New York’s “March for Our Lives” rally on Saturday saw hundreds of people walk across the Brooklyn Bridge and through the streets of Brooklyn demanding federal action to stop gun violence in America.
The massive gathering was just one in more than 300 rallies across the U.S. scheduled for June 11 as part of the “March for Our Lives” movement, initially launched in the wake of the Parkland, FL school shooting in 2018 and now an annual event calling upon federal lawmakers to pass gun control measures.
The marches occurred just weeks after 19 children and two teachers were murdered in a mass shooting at the Robb Elementary School in Uvalde, Texas. The massacre, in which the perpetrator used an AR-15 assault weapon, provoked new horror and anger among Americans over gun violence in the country, and demands that Congress finally act after years of inaction and obstruction on the issue.
At Saturday’s march in Brooklyn, the demonstrators held up signs demanding “gun reform now” and a ban on assault weapons. They focused much of their rage on the National Rifle Association (NRA), which has long lobbied Republicans against the passage of any new gun control bills.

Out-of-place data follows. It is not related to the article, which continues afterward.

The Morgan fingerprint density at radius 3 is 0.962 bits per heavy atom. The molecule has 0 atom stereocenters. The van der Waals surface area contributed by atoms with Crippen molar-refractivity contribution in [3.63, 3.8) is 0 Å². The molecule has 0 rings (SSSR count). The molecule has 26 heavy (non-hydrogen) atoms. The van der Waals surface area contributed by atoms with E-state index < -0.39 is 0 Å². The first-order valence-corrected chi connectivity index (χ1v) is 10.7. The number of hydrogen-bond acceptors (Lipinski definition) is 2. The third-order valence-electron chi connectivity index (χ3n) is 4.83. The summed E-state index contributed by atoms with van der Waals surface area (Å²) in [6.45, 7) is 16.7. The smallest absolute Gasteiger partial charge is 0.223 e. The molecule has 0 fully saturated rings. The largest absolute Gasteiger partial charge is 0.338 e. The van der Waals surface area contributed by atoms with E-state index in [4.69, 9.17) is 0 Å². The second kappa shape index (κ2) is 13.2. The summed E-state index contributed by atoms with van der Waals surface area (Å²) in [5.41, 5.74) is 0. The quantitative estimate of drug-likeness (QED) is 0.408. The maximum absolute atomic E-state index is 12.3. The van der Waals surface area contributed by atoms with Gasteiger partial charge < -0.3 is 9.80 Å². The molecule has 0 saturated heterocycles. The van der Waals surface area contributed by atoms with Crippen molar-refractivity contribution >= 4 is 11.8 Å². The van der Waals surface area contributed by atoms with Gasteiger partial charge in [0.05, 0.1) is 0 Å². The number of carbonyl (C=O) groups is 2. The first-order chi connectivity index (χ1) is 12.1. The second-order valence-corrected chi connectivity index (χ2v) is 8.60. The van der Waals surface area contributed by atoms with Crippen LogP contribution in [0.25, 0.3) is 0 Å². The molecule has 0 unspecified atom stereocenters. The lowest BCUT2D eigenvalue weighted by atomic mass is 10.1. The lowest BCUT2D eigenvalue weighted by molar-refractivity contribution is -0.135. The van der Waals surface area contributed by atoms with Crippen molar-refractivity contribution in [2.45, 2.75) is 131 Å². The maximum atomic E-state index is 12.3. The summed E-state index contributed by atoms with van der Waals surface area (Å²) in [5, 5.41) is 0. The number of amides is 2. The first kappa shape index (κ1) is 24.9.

“How do you spell killers? NRA!,” the crowd chanted. Others appealed “Stand up, fight back!”, “No justice, no peace, get these guns off our streets!” and “End gun violence!” as they made their way on the bridge and through Downtown Brooklyn toward Cadman Plaza.
Has America not yet had enough of our schools, workplaces, houses of worship, grocery stores, and far too many other locations turning into killing fields?
— Fabien Levy (@Fabien_Levy) June 11, 2022
At Cadman Plaza, organizers set up a memorial of white crosses bearing the names of the 19 victims of the Uvalde school shooting. The tribute included an iron statue of a child hiding under their desk.
Mayor Eric Adams and state Attorney General Letitia James were among those at the front of the march.
“We need to dam the river of the Supreme Court with the open carry rule. We need to dam the river of allowing a non-extensive background check,” Adams told reporters at the rally. “There’s so many rivers we have to dam that feed the sea of violence, and particularly gun violence in our city.”
“Nothing happens in this country until young people stand up — not politicians,” James added.
With AP reports, and reporting by Lloyd Mitchell